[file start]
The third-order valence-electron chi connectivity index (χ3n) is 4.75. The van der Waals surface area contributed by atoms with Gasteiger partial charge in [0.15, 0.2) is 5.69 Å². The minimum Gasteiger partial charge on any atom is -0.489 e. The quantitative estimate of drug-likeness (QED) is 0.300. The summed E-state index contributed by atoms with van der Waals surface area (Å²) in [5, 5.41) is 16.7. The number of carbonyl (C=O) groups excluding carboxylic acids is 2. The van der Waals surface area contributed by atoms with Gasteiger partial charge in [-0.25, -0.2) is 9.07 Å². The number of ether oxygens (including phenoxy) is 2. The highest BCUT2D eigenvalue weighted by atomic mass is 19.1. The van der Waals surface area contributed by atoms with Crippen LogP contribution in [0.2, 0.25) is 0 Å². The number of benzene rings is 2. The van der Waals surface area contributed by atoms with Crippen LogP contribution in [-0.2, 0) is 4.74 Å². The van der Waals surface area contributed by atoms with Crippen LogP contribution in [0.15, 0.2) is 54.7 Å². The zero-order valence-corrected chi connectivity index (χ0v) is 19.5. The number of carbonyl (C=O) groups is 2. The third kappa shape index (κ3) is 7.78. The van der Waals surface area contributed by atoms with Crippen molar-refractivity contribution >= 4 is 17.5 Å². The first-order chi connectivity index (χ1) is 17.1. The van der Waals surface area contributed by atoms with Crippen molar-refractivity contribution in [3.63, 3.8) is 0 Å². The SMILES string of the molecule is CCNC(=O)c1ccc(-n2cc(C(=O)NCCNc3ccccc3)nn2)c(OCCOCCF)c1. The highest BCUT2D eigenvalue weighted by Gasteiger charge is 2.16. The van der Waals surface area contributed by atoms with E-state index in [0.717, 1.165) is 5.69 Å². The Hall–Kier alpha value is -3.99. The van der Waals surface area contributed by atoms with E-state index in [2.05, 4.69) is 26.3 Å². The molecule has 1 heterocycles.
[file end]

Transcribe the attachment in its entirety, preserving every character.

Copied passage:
The third-order valence-electron chi connectivity index (χ3n) is 4.75. The van der Waals surface area contributed by atoms with Gasteiger partial charge in [0.15, 0.2) is 5.69 Å². The minimum Gasteiger partial charge on any atom is -0.489 e. The quantitative estimate of drug-likeness (QED) is 0.300. The summed E-state index contributed by atoms with van der Waals surface area (Å²) in [5, 5.41) is 16.7. The number of carbonyl (C=O) groups excluding carboxylic acids is 2. The van der Waals surface area contributed by atoms with Gasteiger partial charge in [-0.25, -0.2) is 9.07 Å². The number of ether oxygens (including phenoxy) is 2. The highest BCUT2D eigenvalue weighted by atomic mass is 19.1. The van der Waals surface area contributed by atoms with Crippen LogP contribution in [0.2, 0.25) is 0 Å². The number of benzene rings is 2. The van der Waals surface area contributed by atoms with Crippen LogP contribution in [-0.2, 0) is 4.74 Å². The van der Waals surface area contributed by atoms with Crippen LogP contribution in [0.15, 0.2) is 54.7 Å². The zero-order valence-corrected chi connectivity index (χ0v) is 19.5. The number of carbonyl (C=O) groups is 2. The third kappa shape index (κ3) is 7.78. The van der Waals surface area contributed by atoms with Crippen molar-refractivity contribution >= 4 is 17.5 Å². The first-order chi connectivity index (χ1) is 17.1. The van der Waals surface area contributed by atoms with Crippen molar-refractivity contribution in [3.63, 3.8) is 0 Å². The SMILES string of the molecule is CCNC(=O)c1ccc(-n2cc(C(=O)NCCNc3ccccc3)nn2)c(OCCOCCF)c1. The highest BCUT2D eigenvalue weighted by Gasteiger charge is 2.16. The van der Waals surface area contributed by atoms with E-state index in [0.717, 1.165) is 5.69 Å². The Hall–Kier alpha value is -3.99. The van der Waals surface area contributed by atoms with E-state index in [2.05, 4.69) is 26.3 Å². The molecule has 1 heterocycles.